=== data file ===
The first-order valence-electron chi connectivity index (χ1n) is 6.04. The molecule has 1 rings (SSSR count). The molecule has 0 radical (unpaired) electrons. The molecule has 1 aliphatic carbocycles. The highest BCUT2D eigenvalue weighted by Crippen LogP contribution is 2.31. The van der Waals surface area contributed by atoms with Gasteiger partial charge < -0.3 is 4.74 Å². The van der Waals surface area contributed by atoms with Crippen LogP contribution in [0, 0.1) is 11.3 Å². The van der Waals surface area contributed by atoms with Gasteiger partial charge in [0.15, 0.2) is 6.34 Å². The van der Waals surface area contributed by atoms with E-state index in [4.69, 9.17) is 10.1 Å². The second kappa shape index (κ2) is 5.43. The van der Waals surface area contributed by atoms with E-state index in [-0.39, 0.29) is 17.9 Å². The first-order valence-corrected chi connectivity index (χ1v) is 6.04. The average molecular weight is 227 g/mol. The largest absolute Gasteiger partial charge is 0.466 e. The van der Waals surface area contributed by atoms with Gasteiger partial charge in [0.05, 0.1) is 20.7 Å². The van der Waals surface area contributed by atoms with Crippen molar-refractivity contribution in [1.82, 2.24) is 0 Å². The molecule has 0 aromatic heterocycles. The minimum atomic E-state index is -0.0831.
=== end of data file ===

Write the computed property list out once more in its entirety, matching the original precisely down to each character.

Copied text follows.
The first-order valence-electron chi connectivity index (χ1n) is 6.04. The molecule has 1 rings (SSSR count). The molecule has 0 radical (unpaired) electrons. The molecule has 1 aliphatic carbocycles. The highest BCUT2D eigenvalue weighted by Crippen LogP contribution is 2.31. The van der Waals surface area contributed by atoms with Gasteiger partial charge < -0.3 is 4.74 Å². The van der Waals surface area contributed by atoms with Crippen LogP contribution in [0, 0.1) is 11.3 Å². The van der Waals surface area contributed by atoms with Gasteiger partial charge in [0.15, 0.2) is 6.34 Å². The van der Waals surface area contributed by atoms with E-state index in [4.69, 9.17) is 10.1 Å². The second kappa shape index (κ2) is 5.43. The van der Waals surface area contributed by atoms with E-state index in [-0.39, 0.29) is 17.9 Å². The first-order valence-corrected chi connectivity index (χ1v) is 6.04. The average molecular weight is 227 g/mol. The largest absolute Gasteiger partial charge is 0.466 e. The van der Waals surface area contributed by atoms with Gasteiger partial charge in [0.05, 0.1) is 20.7 Å². The van der Waals surface area contributed by atoms with Crippen molar-refractivity contribution in [1.82, 2.24) is 0 Å². The molecule has 0 aromatic heterocycles. The minimum atomic E-state index is -0.0831.